As Countries Sign ACTA, Many Finally Admit Their Copyright Laws Will Need To Change
from the of-course-they-did dept
The US, of course, was not the only one to sign -- and not the only one to recognize that ACTA is inconsistent with local laws, despite promises to the contrary. Canada signed as well, and used it to say that Canada now needs to implement more copyright reform to keep Canada in line with the treaty:
Fastís office said the government still needs to create and pass legislation to implement the anti-counterfeiting agreement in Canada.Funny, since all along we kept hearing how ACTA wasn't about changing laws in various countries, but just coming to agreements on how enforcement would be carried out. In fact, when criticized about ACTA, the former Canadian Minister of Industry insisted that ACTA would not require changing Canadian law. Amazing that the Canadian government admits that this was false the day they sign it.
Another signatory? Why, New Zealand, of course. Last year, New Zealand (which already recently changed its copyright laws) said that it didn't foresee any changes to copyright law because of ACTA. And yet... now the New Zealand government admits that changes will be needed to local copyright law before the treaty is ratified.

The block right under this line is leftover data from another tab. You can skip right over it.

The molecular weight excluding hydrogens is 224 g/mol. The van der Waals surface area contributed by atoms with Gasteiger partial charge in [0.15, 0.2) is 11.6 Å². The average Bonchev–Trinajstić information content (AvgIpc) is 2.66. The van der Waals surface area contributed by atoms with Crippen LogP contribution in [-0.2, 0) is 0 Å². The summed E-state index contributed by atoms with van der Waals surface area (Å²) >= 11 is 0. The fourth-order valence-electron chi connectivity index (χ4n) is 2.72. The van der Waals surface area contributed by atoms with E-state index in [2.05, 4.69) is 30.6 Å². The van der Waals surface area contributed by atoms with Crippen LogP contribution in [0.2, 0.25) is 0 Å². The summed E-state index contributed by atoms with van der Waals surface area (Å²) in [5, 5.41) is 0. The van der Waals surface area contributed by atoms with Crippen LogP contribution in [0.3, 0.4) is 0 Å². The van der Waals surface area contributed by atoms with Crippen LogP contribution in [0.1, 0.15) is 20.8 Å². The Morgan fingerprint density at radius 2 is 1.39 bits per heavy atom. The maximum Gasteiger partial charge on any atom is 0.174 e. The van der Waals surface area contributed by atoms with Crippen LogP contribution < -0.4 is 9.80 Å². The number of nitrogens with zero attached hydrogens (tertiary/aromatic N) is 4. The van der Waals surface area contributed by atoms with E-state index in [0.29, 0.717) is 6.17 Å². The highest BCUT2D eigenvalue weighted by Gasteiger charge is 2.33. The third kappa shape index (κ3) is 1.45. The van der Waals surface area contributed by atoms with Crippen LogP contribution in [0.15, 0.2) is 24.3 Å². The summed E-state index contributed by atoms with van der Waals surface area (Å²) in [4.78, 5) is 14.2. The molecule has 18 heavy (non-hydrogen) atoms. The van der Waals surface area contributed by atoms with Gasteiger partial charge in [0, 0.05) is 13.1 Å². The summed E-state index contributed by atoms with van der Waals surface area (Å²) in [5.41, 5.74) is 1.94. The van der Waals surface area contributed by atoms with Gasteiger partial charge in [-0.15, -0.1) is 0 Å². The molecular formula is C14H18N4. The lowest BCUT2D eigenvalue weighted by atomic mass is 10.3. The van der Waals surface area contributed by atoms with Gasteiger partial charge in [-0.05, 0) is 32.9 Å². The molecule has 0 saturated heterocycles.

Singapore, Australia, South Korea, Japan (of course) and Morocco also all signed on. Australia's and New Zealand's signings don't mean quite as much, as their legislatures need to ratify the agreement (the part the US is trying to skip).
Not surprisingly, the RIAA put out a ridiculous statement "saluting" the "will" of ACTA negotiators to complete ACTA. Yeah. The will to continue to hide the agreement from public scrutiny until it was "done" and no changes were allowed? The "will" to pretend that it's an "executive agreement" rather than a treaty, as per the Constitution? The "will" to insist that ACTA is consistent with domestic laws when it's not? Sorry. That's not worth saluting. That's worth not being allowed to participate in these kinds of negotiations any more.